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It Took a Team

By |2010-02-04T09:00:00-05:00February 4th, 2010|Entertainment|

By Dan Woog

The OutField

Since its inception four years ago, The OutField has chronicled – and lauded – the work of It Takes a Team. We’ve covered the small organization’s large work in areas as diverse as anti-gay recruiting by college coaches, the preparation of an educational kit on LGBT issues in sport, and the rise of transgender athletes.

But this is our last column about It Takes a Team. In December, its sponsor – the Women’s Sports Foundation – announced the end of funding for the project. Budget woes in a soft economy doomed the decade-old program.
It Takes a Team began auspiciously. Concerned about homophobia in sport, tennis great Martina Navratilova raised funds to combat stereotypes and educate participants. Though what was then called The Project to Eliminate Homophobia in Sport became part of the Women’s Sports Foundation, Navratilova insisted it address male issues as well as female.
From the start, the Women’s Sports foundation had a hard time getting other LGBT or athletic organizations to support the project. Its first directors were paid very little and administrative aid from the WSF was minimal, limiting its impact and visibility.
A key moment occurred when Pat Griffin – a professor of social justice and former coach at the University of Massachusetts – joined with Mount Holyoke College athletic director Laurie Priest, former Massachusetts Department of Education Safe Schools Program director Jeff Perrotti and former Oberlin College athletic director Michael Muska to develop educational materials.
The result: a 15-minute video, curriculum materials and action guides, “Safe Space” stickers, posters, and a list of resources addressing LGBT issues in sport – provided help to athletes, coaches and administrators. It came at a crucial time, when student-athletes began coming out of the closet and a new generation of coaches moved into positions of power.
In 2004, director Lisa Thompson left It Takes a Team. Griffin – who had just retired from UMass – was hired at a higher salary. She worked from her home in Massachusetts, but was given administrative assistance at WSF’s Long Island headquarters. In 2005, the program’s name was changed to It Takes a Team.
Griffin took her job seriously. She traveled widely, speaking to athletes, coaches and administrators, and at PFLAG and athletic conferences. She developed strong relationships with the National Collegiate Athletic Association and National Center for Lesbian Rights.
Eighteen national advocacy organizations – from the Association for Applied Sport Psychology and Anti-Defamation League to OutSports .com and the Transgender Law Center – endorsed It Takes a Team and linked to its Web site.
A monthly e-newsletter reached over 3,000 subscribers. Griffin answered countless questions, and offered advice on ways to make sports teams safe and welcoming for LGBT athletes.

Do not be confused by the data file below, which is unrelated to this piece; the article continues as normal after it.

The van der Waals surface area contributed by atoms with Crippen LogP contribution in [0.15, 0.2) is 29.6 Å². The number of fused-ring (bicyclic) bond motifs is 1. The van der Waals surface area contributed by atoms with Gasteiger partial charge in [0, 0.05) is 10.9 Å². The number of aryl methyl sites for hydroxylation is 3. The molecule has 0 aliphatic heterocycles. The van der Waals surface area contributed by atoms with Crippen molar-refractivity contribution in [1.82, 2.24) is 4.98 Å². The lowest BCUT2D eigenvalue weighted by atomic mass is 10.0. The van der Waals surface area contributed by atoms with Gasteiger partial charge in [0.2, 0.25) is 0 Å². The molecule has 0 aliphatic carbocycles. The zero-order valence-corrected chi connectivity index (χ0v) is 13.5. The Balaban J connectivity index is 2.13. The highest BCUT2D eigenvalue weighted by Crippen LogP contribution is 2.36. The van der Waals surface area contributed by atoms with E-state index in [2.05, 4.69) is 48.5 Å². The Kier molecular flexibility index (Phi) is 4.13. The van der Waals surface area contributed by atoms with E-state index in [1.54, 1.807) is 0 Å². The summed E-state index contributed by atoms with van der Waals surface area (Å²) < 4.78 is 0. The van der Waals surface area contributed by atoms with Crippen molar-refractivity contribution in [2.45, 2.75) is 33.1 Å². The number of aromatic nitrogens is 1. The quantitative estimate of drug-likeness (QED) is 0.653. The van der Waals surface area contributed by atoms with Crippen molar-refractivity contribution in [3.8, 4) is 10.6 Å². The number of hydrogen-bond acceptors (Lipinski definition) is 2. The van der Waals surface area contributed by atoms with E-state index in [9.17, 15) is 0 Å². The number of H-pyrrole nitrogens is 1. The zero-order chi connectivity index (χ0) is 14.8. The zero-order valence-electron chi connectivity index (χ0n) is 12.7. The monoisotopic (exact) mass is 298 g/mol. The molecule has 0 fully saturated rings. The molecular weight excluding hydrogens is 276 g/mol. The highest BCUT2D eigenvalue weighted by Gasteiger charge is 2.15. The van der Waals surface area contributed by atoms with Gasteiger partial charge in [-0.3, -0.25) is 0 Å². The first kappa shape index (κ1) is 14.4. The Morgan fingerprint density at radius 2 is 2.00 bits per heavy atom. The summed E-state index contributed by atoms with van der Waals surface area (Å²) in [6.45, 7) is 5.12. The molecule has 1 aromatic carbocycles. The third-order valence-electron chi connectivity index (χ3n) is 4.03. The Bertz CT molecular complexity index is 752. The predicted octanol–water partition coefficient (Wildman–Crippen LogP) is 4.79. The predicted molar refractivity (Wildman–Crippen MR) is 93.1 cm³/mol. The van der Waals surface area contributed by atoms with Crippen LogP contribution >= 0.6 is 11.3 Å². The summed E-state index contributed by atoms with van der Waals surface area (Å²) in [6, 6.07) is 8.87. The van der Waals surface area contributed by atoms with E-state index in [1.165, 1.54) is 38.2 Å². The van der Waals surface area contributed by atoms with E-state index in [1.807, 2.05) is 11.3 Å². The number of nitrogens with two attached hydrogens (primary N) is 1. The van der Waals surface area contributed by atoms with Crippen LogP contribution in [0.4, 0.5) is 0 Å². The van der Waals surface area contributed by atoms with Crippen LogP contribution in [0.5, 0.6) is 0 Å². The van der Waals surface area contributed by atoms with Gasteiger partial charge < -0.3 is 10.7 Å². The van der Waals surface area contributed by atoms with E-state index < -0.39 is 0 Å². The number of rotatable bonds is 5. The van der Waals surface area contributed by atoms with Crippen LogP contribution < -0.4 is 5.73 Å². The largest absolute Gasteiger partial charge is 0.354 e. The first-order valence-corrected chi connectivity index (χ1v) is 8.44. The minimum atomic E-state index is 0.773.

“Coaches and administrators really relied on us,” Griffin says. “They knew to come to us with questions like ‘What’s a fair transgender policy?’ or ‘How do I address negative recruiting by coaches in our conference?’ We came a long way.”
The organization had its most success at the college level, perhaps because of the older age of participants. “There’s much more work to be done in high school,” Griffin notes.
Her greatest satisfaction came from advising student-athletes about their legal rights, then following up to hear that progress was made. She was especially heartened when parents supported their LGBT sons and daughters.
For five years, It Takes a Team raised money through grants and donations. In 2009, as funds dried up for non-profits across the country, the WSF decided to end the program.
The wealth of resources will remain on the WSF’s Web site However, there will be no more research, conferences or educational materials.
Griffin vows to continue her own work – including her blog “I’m not done,” she says firmly. “I have such a passion for this. I’m looking for my next venue, figuring out how to keep going. I want to stay in the game.”
She adds: “My goal was always to put myself out of business. It hasn’t happened yet. I hear too many stories and get too many calls about negative recruiting, anti-gay locker room environments and comments made by coaches and athletes.
“Our work is not done. We’ve got a foothold in the world of sport. I’m sad to see It Takes a Team end now.”
Griffin is heartened that her group was alone in working on LGBT issues in sport. The Gay & Lesbian Alliance Against Defamation has a sports media desk. NCLR, the Gay, Lesbian and Straight Education Network, the student-led Our Group, and individuals on campus around the country “won’t go away,” Griffin says. “We’re no longer a lonely voice in the wilderness. We’ve got lots of company now.”

About the Author:

BTL Staff
Between The Lines has been publishing LGBTQ-related content in Southeast Michigan since the early '90s. This year marks the publication's 27th anniversary.